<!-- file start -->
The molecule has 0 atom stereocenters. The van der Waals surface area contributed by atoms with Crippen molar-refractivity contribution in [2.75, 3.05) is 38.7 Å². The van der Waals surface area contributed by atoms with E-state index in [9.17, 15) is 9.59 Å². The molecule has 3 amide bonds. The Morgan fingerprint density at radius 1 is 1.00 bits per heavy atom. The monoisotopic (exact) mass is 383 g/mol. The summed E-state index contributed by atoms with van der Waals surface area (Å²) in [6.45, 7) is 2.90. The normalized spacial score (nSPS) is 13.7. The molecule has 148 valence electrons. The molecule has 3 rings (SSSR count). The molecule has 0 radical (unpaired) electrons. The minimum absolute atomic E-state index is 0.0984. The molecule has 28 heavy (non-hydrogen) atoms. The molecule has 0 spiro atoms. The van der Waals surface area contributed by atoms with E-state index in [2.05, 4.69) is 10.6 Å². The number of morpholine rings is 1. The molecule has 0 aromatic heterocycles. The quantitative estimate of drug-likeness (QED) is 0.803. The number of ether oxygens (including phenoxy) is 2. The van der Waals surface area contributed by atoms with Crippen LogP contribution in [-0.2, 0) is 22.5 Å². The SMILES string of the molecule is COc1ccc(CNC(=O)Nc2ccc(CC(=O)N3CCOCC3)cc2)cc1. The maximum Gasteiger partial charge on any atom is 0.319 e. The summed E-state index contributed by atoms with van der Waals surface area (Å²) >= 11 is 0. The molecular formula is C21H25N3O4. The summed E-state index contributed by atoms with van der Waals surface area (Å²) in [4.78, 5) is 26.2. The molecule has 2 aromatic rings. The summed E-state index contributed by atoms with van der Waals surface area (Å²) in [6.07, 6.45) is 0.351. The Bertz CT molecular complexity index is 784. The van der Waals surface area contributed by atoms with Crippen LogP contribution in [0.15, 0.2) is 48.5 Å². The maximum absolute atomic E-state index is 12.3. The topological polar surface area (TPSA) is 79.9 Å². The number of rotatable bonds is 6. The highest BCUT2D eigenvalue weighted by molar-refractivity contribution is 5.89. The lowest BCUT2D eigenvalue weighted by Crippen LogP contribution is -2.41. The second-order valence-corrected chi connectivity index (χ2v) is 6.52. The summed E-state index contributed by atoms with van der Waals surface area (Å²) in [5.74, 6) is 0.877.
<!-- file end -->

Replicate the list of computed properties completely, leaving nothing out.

The molecule has 0 atom stereocenters. The van der Waals surface area contributed by atoms with Crippen molar-refractivity contribution in [2.75, 3.05) is 38.7 Å². The van der Waals surface area contributed by atoms with E-state index in [9.17, 15) is 9.59 Å². The molecule has 3 amide bonds. The Morgan fingerprint density at radius 1 is 1.00 bits per heavy atom. The monoisotopic (exact) mass is 383 g/mol. The summed E-state index contributed by atoms with van der Waals surface area (Å²) in [6.45, 7) is 2.90. The normalized spacial score (nSPS) is 13.7. The molecule has 148 valence electrons. The molecule has 3 rings (SSSR count). The molecule has 0 radical (unpaired) electrons. The minimum absolute atomic E-state index is 0.0984. The molecule has 28 heavy (non-hydrogen) atoms. The molecule has 0 spiro atoms. The van der Waals surface area contributed by atoms with E-state index in [2.05, 4.69) is 10.6 Å². The number of morpholine rings is 1. The molecule has 0 aromatic heterocycles. The quantitative estimate of drug-likeness (QED) is 0.803. The number of ether oxygens (including phenoxy) is 2. The van der Waals surface area contributed by atoms with Crippen LogP contribution in [-0.2, 0) is 22.5 Å². The SMILES string of the molecule is COc1ccc(CNC(=O)Nc2ccc(CC(=O)N3CCOCC3)cc2)cc1. The maximum Gasteiger partial charge on any atom is 0.319 e. The summed E-state index contributed by atoms with van der Waals surface area (Å²) >= 11 is 0. The molecular formula is C21H25N3O4. The summed E-state index contributed by atoms with van der Waals surface area (Å²) in [4.78, 5) is 26.2. The molecule has 2 aromatic rings. The summed E-state index contributed by atoms with van der Waals surface area (Å²) in [6.07, 6.45) is 0.351. The Bertz CT molecular complexity index is 784. The van der Waals surface area contributed by atoms with Crippen LogP contribution in [0.15, 0.2) is 48.5 Å². The maximum absolute atomic E-state index is 12.3. The topological polar surface area (TPSA) is 79.9 Å². The number of rotatable bonds is 6. The highest BCUT2D eigenvalue weighted by molar-refractivity contribution is 5.89. The lowest BCUT2D eigenvalue weighted by Crippen LogP contribution is -2.41. The second-order valence-corrected chi connectivity index (χ2v) is 6.52. The summed E-state index contributed by atoms with van der Waals surface area (Å²) in [5.74, 6) is 0.877.